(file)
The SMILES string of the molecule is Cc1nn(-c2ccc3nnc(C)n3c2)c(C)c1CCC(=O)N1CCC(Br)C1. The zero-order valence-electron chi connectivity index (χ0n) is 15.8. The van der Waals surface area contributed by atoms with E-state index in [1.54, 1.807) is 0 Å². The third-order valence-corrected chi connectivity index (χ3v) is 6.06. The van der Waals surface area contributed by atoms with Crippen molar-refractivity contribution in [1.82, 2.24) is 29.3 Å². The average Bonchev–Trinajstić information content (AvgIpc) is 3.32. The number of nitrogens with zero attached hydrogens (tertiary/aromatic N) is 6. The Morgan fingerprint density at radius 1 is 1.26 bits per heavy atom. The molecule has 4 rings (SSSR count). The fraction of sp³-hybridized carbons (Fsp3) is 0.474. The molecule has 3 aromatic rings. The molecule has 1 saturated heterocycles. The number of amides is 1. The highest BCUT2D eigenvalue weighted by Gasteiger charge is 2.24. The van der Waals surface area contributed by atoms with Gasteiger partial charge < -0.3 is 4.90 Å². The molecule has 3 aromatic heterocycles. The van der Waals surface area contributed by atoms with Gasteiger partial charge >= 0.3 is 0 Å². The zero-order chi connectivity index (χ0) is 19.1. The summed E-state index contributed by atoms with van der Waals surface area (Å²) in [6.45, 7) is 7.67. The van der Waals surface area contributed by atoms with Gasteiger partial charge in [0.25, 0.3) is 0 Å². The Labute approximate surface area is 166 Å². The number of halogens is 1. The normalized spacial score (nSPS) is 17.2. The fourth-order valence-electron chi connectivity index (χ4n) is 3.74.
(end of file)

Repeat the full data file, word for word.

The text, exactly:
The SMILES string of the molecule is Cc1nn(-c2ccc3nnc(C)n3c2)c(C)c1CCC(=O)N1CCC(Br)C1. The zero-order valence-electron chi connectivity index (χ0n) is 15.8. The van der Waals surface area contributed by atoms with E-state index in [1.54, 1.807) is 0 Å². The third-order valence-corrected chi connectivity index (χ3v) is 6.06. The van der Waals surface area contributed by atoms with Crippen molar-refractivity contribution in [1.82, 2.24) is 29.3 Å². The average Bonchev–Trinajstić information content (AvgIpc) is 3.32. The number of nitrogens with zero attached hydrogens (tertiary/aromatic N) is 6. The Morgan fingerprint density at radius 1 is 1.26 bits per heavy atom. The molecule has 4 rings (SSSR count). The fraction of sp³-hybridized carbons (Fsp3) is 0.474. The molecule has 3 aromatic rings. The molecule has 1 saturated heterocycles. The number of amides is 1. The highest BCUT2D eigenvalue weighted by Gasteiger charge is 2.24. The van der Waals surface area contributed by atoms with Gasteiger partial charge < -0.3 is 4.90 Å². The molecule has 3 aromatic heterocycles. The van der Waals surface area contributed by atoms with Gasteiger partial charge >= 0.3 is 0 Å². The zero-order chi connectivity index (χ0) is 19.1. The summed E-state index contributed by atoms with van der Waals surface area (Å²) in [6.45, 7) is 7.67. The van der Waals surface area contributed by atoms with Gasteiger partial charge in [0.25, 0.3) is 0 Å². The Labute approximate surface area is 166 Å². The number of halogens is 1. The normalized spacial score (nSPS) is 17.2. The fourth-order valence-electron chi connectivity index (χ4n) is 3.74.